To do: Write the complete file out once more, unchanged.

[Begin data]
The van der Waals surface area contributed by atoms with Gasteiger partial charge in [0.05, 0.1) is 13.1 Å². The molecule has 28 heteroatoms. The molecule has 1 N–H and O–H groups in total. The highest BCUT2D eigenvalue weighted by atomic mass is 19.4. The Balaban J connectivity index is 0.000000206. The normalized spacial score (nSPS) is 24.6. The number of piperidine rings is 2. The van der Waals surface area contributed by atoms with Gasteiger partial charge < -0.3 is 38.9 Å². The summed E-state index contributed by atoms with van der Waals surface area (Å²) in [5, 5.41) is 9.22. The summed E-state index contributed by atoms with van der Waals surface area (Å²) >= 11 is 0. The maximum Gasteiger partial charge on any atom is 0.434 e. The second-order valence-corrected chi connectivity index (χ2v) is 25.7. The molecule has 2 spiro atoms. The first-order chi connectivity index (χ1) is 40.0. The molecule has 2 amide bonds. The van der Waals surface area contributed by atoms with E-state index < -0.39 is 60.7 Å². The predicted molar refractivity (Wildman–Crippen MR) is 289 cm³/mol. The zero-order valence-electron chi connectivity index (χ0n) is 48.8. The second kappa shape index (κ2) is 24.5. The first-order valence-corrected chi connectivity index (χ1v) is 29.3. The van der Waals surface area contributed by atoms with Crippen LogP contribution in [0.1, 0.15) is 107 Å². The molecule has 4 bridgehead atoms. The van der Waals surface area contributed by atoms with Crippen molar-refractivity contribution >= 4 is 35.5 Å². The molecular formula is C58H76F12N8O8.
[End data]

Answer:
The van der Waals surface area contributed by atoms with Gasteiger partial charge in [0.05, 0.1) is 13.1 Å². The molecule has 28 heteroatoms. The molecule has 1 N–H and O–H groups in total. The highest BCUT2D eigenvalue weighted by atomic mass is 19.4. The Balaban J connectivity index is 0.000000206. The normalized spacial score (nSPS) is 24.6. The number of piperidine rings is 2. The van der Waals surface area contributed by atoms with Gasteiger partial charge < -0.3 is 38.9 Å². The summed E-state index contributed by atoms with van der Waals surface area (Å²) in [5, 5.41) is 9.22. The summed E-state index contributed by atoms with van der Waals surface area (Å²) >= 11 is 0. The maximum Gasteiger partial charge on any atom is 0.434 e. The second-order valence-corrected chi connectivity index (χ2v) is 25.7. The molecule has 2 spiro atoms. The first-order chi connectivity index (χ1) is 40.0. The molecule has 2 amide bonds. The van der Waals surface area contributed by atoms with E-state index < -0.39 is 60.7 Å². The predicted molar refractivity (Wildman–Crippen MR) is 289 cm³/mol. The zero-order valence-electron chi connectivity index (χ0n) is 48.8. The second kappa shape index (κ2) is 24.5. The first-order valence-corrected chi connectivity index (χ1v) is 29.3. The van der Waals surface area contributed by atoms with Crippen LogP contribution in [0.1, 0.15) is 107 Å². The molecule has 4 bridgehead atoms. The van der Waals surface area contributed by atoms with Crippen molar-refractivity contribution >= 4 is 35.5 Å². The molecular formula is C58H76F12N8O8.